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“Out and About” Organ concert, hydration, and blood pressure

On Monday, May 1, we had the privilege of attending a superb organ concert featuring Dr. Michael Burkhardt. Thanks to the Southwest Michigan Chapter of the American Guild of Organists, this hour-long concert featured a festival of hymns with audience participation. The concert was held at the First Presbyterian Church, 320 N. Main St., in Three Rivers. This was the second organ concert at the church since Charles Collins became the pianist/organist at the church.
This church organ is one of the most popular in the state of Michigan. It is a Orgelbau klais, Bonn with 38 Ranks, 27 Stops, 30 Registers, 2022 Pipes, Three Divisions and Mechanical Action. I’m not an expert on pipe organs or music, but I do know that both Michael Burkhardt and Charles Collins know how to make those pipes sing.
Dr. Burkhardt is internationally known for innovative and inspiring hymn festivals and for creative work with children. He is in frequent demand as a choral clinician, organ recitalist, and hymn festival leader. We are hoping to have him return someday and share more of his musical talent. Until then, I will do my best to keep you informed of upcoming organ concerts held here at the First Presbyterian Church. Once you hear this organ, you won’t want to miss a single recital.
What do cowboy movies and war movies have in common? A real cowboy had a canteen of water attached somewhere on his saddle and a real combat soldier had a canteen filled with water attached to his combat belt. Perhaps this is one positive thing we learned when watching “Horse Operas” or tales from the jungles of a war movie. It’s extremely important to stay hydrated, even here in Michigan. We are almost completely surrounded by water, so why not make use of this natural resource? Keeping our bodies hydrated remedies many health issues. Water aids digestion and gets rid of waste. It works our joints by lubricating them. It makes saliva, which we need to eat. Water balances our body’s chemicals and our brain needs it to create hormones and neurotransmitters. It also delivers oxygen throughout our body. It’s tasteless, but it sure does quench a thirst.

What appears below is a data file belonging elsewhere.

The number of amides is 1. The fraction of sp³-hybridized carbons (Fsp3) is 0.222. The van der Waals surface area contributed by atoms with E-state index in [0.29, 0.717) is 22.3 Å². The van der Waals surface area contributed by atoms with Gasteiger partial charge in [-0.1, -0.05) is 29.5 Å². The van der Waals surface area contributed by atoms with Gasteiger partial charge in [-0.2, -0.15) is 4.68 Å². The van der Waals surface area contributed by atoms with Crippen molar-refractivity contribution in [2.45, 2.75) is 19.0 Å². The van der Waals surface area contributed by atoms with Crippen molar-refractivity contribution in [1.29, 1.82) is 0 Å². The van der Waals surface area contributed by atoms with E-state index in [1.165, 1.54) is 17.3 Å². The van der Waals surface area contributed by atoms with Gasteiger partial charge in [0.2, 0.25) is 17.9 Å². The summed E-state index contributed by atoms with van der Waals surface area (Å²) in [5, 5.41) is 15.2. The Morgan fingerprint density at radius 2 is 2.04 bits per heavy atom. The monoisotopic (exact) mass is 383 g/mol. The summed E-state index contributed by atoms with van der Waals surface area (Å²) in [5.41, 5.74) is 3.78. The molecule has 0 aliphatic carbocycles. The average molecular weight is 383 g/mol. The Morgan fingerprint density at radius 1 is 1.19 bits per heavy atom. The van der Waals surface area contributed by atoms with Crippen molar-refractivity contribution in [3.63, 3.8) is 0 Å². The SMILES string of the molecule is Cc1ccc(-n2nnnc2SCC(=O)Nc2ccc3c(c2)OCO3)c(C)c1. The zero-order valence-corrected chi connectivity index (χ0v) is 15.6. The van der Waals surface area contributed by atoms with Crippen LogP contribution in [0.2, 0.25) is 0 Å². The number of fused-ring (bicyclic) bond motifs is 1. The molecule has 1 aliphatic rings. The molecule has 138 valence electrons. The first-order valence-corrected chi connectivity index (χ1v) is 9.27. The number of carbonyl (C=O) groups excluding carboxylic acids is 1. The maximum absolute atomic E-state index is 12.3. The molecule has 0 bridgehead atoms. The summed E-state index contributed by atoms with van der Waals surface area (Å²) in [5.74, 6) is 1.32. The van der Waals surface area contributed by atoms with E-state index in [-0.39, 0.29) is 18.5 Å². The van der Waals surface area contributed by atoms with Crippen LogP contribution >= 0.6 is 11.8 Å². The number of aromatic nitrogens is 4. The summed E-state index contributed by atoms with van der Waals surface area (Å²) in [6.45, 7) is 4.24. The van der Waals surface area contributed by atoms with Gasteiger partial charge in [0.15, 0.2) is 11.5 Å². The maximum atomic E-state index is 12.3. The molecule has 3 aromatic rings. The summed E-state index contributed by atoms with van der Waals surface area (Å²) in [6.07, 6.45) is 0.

Later this month, we’ll celebrate Memorial Day, a day we honor those men and women who paid the ultimate sacrifice for their country. On Memorial Day, May 29, the Hice-Shutes American Legion Post #170 will host the annual Memorial Day Parade. The parade will step off at 10 a.m. at the corner of Kelsey and North Main in Three Rivers. After passing through downtown Three Rivers, it will turn east on Michigan Avenue and proceed to Riverside Cemetery for a brief ceremony.
Usually during this time of the year, many of us make a visit to our family doctor for that spring checkup. Here are four questions you should ask your doctor about your heart:

  • How’s my blood pressure? A 2019 survey found that forty percent of Americans don’t know their blood pressure numbers, and sixty-four percent don’t know what those numbers mean. Normal blood pressure is less than 120/80.
  • What are my target cholesterol numbers and how do I measure up? A total cholesterol level under 200 is considered normal, but the best levels of heart-threatening low-density lipoproteins (LDLs) and triglycerides depend on your age, gender and whether you have other heart risks like diabetes.
  • Can you refer me to a dietitian? Fifty-nine percent of heart doctors say nutrition help can improve heart health as much as medications do.
  • Is it time to see a cardiologist? Your primary care doctor will likely refer you to a cardiologist if you have serious risk factors for heart disease.
    Guys whose eyes are in their backs, get halos crossing railroad tracks. BURMA SHAVE
    See you Out and About!
    Norm Stutesman lives in Three Rivers. He receives mail at P.O. Box 103 in Three Rivers.

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